Peter Südbeck

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Haploinsufficiency for SOX9 has recently been identified as the cause for both campomelic dysplasia (CD), a human skeletal malformation syndrome, and the associated autosomal XY sex reversal1,2. SOX9 contains a putative DNA-binding motif known as the high-mobility group (HMG) domain characterizing a whole class of transcription factors3. We show in cell(More)
It has previously been shown that, in the heterozygous state, mutations in the SOX9 gene cause campomelic dysplasia (CD) and the often associated autosomal XY sex reversal. In 12 CD patients, 10 novel mutations and one recurrent mutation were characterized in one SOX9 allele each, and in one case, no mutation was found. Four missense mutations are all(More)
The SOX genes form a gene family related by homology to the high-mobility group (HMG) box region of the testis-determining gene SRY. We have cloned and sequenced the SOX10 and Sox10 genes from human and mouse, respectively. Both genes encode proteins of 466 amino acids with 98% sequence identity. Significant expression of the 2.9-kb human SOX10 mRNA is(More)
Sex determination in mammals is controlled by various transcription factors. Following the identification of SRY on the Y chromosome, several other factors have been identified. They can normally be identified as being involved in sex determination by the identification of sex reversal mutations or deletions, functional studies, and also by male-specific(More)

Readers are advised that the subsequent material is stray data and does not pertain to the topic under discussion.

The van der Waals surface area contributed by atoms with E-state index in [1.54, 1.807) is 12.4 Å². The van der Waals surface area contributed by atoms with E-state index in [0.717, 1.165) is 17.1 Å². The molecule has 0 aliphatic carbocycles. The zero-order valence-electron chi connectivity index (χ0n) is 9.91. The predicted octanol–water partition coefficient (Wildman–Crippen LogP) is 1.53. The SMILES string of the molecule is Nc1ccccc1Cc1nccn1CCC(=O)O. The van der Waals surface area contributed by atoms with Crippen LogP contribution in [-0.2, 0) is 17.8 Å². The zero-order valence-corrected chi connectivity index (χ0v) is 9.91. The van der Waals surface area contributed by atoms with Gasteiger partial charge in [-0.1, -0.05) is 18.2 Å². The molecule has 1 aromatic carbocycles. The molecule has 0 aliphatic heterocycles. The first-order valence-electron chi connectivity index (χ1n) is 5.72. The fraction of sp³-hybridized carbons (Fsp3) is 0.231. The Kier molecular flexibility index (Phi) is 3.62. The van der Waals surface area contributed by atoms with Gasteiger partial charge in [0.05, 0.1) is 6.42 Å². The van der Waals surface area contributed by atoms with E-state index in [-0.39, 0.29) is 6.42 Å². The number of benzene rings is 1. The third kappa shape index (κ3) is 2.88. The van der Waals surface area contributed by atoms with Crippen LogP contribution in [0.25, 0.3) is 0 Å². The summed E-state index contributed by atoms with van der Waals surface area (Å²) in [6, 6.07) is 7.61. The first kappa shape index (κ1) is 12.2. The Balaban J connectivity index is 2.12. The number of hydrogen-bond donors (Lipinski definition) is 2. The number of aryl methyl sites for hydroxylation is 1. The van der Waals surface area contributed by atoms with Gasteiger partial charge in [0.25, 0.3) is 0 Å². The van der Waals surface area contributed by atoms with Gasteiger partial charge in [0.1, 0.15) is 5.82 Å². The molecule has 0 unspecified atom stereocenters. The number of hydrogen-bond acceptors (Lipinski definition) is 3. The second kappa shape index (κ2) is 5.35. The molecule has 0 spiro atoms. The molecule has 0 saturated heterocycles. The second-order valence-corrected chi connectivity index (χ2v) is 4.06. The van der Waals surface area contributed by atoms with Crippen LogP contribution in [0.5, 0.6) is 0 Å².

SRY and SOX9, members of the family of high-mobility group (HMG) domain transcription factors, are both essential for testis formation during human embryonic development. The HMG domain is a DNA-binding and DNA-bending motif comprising about 80 amino acid residues. It has been shown that SRY and SOX9 are nuclear proteins. Using normal or mutant(More)
In 1991 a second female Grey-headed WoodpeckerPicus canus rearing the young was recorded. This seems to be the first case of helping recorded in European woodpeckers so far. The conditions and advantages of helping and being helped are described with regard to the special situation of an isolated population in the north-west of Lower Saxony, Germany.(More)
350000–400000 pairs of breeding birds as well as 10–12 millions of migratory waterbirds use the Danish-German-Dutch Wadden Sea as a feeding, roosting and moulting area. The exact number of migrating birds using the Wadden Sea is unknown. 4 Wadden Sea breeding bird species are (probably) extinct in the area, e.g. Caspian Tern (Sterna caspia) and Roseate Tern(More)
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